Determining the Amount of an AMLA Whistleblower Award
To determine the amount of an AMLA whistleblower award, Treasury will consider:
- the significance of the information provided by the whistleblower to the success of the covered judicial or administrative action;
- the degree of assistance provided by the whistleblower and any legal representative;
- the programmatic interest of Treasury in deterring the particular violations that the whistleblower disclosed; and
- additional relevant factors that Treasury will promulgate, which will likely echo the factors that the SEC employs to determine the amount of an SEC whistleblower award.
Anti-Money Laundering Whistleblower Lawyers: Hire a Leading Whistleblower Law Firm
The whistleblower lawyers at Zuckerman Law have experience representing whistleblowers and one of our attorneys is also a Certified Public Accountant and Certified Fraud Examiner. We are a leading whistleblower law firm and two of our attorneys were named top whistleblower lawyers in Washingtonian magazine.
U.S. News and Best Lawyers® have named Zuckerman Law a Tier 1 firm in Litigation – Labor and Employment in the Washington DC metropolitan area.
To discuss potential representation in an anti-money laundering whistleblower case, click here or call us at (202) 930-5901.
Protecting Anti-Money Laundering Whistleblowers Against Retaliation
Section 6314(g) of the AMLA creates a private right of action for whistleblowers who have suffered retaliation for disclosing potential BSA violations to Treasury or Justice, a federal regulatory or law enforcement agency, Congress, or a person with supervisory authority over the whistleblower. It also protects a whistleblower assisting in any investigation or judicial or administrative action of Treasury or Justice based on or related to the information that the whistleblower disclosed to the government.
In contrast to Dodd-Frank’s whistleblower protection provision, AMLA-protected whistleblowing does not require a threshold showing that the whistleblower reported a potential BSA violation to the appropriate regulatory agency. Instead, internal whistleblowing alone is protected. Moreover, the whistleblower need not meet the AMLA requirements for award eligibility to be protected under the anti-retaliation provision.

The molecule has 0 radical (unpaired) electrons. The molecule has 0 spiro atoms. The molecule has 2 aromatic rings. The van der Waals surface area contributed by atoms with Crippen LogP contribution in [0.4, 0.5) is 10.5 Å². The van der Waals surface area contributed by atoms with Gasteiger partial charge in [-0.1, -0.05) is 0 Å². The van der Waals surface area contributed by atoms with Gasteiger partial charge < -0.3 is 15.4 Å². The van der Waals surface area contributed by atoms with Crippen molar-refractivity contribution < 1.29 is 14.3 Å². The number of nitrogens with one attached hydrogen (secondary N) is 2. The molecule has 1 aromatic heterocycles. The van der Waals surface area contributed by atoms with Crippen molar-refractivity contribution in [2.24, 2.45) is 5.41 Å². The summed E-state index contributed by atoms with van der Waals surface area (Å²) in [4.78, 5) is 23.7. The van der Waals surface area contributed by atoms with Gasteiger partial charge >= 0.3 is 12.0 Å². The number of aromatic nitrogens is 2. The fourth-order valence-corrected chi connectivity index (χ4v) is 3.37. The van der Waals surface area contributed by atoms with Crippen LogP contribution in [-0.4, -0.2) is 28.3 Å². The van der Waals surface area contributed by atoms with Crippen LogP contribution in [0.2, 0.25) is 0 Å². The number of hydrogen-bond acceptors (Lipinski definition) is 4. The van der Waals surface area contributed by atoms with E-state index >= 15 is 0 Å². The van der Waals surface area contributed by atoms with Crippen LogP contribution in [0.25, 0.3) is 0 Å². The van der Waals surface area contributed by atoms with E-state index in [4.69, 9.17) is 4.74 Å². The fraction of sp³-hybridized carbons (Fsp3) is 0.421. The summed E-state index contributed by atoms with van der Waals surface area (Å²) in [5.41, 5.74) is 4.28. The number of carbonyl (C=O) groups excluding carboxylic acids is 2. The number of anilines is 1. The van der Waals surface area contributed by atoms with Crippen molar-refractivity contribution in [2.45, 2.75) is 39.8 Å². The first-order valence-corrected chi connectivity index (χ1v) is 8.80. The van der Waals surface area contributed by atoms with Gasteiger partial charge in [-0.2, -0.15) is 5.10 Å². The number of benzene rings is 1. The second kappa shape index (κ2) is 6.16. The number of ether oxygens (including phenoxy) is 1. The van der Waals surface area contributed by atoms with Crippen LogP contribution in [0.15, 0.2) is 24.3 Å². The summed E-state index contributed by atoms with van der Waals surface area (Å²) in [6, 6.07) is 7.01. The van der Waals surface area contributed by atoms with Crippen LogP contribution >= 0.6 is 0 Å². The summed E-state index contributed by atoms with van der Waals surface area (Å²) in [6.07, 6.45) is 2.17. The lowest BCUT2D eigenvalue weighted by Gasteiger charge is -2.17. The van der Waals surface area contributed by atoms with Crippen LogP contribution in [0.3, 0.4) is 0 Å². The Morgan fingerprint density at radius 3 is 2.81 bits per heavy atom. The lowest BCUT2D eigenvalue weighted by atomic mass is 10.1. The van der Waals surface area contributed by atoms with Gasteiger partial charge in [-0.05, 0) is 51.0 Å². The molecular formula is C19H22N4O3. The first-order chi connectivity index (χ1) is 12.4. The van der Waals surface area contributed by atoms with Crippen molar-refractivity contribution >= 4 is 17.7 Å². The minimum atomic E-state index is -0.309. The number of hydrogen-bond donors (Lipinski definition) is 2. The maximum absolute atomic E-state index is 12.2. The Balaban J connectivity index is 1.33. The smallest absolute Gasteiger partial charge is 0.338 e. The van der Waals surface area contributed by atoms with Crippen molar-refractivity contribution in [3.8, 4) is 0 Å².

Similar to the SOX whistleblower protection law, the AMLA prohibits a wide range of retaliatory acts, including directly or indirectly discharging, demoting, suspending, threatening, blacklisting, harassing, or in any other manner discriminating against a whistleblower in the terms and conditions of employment due to the employee’s protected whistleblowing.
The causation standard in an AMLA retaliation claim is favorable to the whistleblower. To prevail, the whistleblower need only demonstrate that their protected whistleblowing was a contributing factor in the unfavorable personnel action taken by their employer. Once the whistleblower demonstrates contributing factor causation, the employer can avoid liability only if it proves by clear and convincing evidence that it would have taken the same adverse action in the absence of the whistleblower engaging in protected conduct.
A prevailing AMLA whistleblower is entitled to reinstatement, double back pay with interest, uncapped compensatory damages, reasonable attorney fees, any other appropriate remedy with respect to the conduct that is the subject of the action.
AMLA retaliation claims must be filed initially with the Occupational Safety and Health Administration, and 180 days after filing, the whistleblower can remove the claim to federal court and try the case before a jury.
This new law will afford robust protection to whistleblowers disclosing money laundering, but it will not apply to employees at credit unions and FDIC-insured depository institutions. Those employees can bring retaliation claims under weaker anti-retaliation laws that protect only whistleblowing to the government (not internal whistleblowing), impose a higher burden of causation, and provide anemic remedies. See 12 U.S.C. § 1831j; 12 U.S.C. §§ 1790b, 1790c. For the AMLA whistleblower program to succeed, Congress should eliminate this exception to the scope of AMLA whistleblower protection.
Resources About the Anti-Money Laundering Whistleblower Reward Law